No Mass: Remembrance of the passion and deep sorrow on the part of the Church- no joy from the consecration.

Communion: No substantive answers on the web, but I feel that it is as a comfort and nourishment on the sad day.

I haven’t been able to attend Good Friday services since I was in grade school, but I don’t remember not having Mass. I think I heard it very recently, but it surprised me. Your thoughts on why seem sensible.

You and I seem to be about the same age. I graduated in 1969 too, from Ursuline Academy in St. Louis. I sang at those requiems in the lates 50s and early 60s and I can’t remember not receiving Communion. I remember the nuns telling us that a few years before we made our First Communions, the water fountains in the halls would be covered with burlap before daily Mass. I guess your basic 8 year old would need a reminder not to have a sip.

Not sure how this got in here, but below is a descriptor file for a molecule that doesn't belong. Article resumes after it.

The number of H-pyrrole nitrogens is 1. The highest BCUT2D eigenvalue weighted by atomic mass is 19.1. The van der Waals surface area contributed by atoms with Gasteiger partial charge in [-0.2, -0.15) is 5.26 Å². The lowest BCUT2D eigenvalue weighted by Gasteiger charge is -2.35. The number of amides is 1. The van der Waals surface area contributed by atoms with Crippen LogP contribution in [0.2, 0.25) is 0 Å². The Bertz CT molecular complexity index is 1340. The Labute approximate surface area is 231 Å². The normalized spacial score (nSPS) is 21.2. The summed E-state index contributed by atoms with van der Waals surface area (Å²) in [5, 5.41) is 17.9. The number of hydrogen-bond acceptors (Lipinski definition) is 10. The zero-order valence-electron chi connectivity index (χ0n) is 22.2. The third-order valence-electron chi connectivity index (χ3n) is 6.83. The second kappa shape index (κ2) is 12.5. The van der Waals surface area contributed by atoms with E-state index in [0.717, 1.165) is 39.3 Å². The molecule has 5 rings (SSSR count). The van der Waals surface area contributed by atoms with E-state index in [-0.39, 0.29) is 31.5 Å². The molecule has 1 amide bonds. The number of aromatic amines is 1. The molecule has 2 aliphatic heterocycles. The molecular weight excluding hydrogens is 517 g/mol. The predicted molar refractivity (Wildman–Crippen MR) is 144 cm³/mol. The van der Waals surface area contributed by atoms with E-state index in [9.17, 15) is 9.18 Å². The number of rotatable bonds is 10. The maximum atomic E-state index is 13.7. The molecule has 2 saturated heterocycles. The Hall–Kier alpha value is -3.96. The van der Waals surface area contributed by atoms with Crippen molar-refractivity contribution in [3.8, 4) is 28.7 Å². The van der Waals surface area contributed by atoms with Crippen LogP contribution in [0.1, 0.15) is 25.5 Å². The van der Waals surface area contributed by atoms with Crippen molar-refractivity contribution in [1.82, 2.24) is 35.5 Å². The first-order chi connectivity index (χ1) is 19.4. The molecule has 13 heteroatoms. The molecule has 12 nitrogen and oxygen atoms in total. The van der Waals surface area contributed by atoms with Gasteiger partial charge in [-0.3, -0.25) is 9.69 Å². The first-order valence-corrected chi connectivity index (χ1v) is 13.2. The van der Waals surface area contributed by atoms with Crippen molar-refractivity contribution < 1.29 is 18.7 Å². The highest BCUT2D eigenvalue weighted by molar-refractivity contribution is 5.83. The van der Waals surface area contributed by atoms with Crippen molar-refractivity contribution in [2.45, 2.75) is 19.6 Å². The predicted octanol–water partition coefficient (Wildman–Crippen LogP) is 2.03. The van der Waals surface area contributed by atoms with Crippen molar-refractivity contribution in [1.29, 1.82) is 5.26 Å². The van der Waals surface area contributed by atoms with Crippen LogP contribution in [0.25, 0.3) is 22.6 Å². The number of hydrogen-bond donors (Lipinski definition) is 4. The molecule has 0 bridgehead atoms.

There were around 4 (main) occasions when communion could not be distributed. 3 survivied until the new fasting regulations (1953) and revised Holy Week (1951, experimentally and 1956 officially) and the 4th was forbidden and then officially permitted in the 19th century but in practise survived far longer.

They were:
1- Good Friday for the Mass of the Presanctified
2- Midnight Mass of Christmas
3- Holy Saturday for the vigil
4- Masses for the Dead

The (2) was due to it being the only Mass in the liturgical tear celebrated in the night- before 1953 the regulation was Mass from one hour before dawn to one hour after noon. It was forbidden to give communion in the night except as *viaticum *for the sick and dying.

The (3) has a bit of confusion attached to it (at least, for me :stuck_out_tongue: ). In the liturgical books the Mass of the Easter Vigil was unique for many reasons. One is that it did not have a Communion chant attached for communion of the faithful which is usually the case, indicating the absence of communion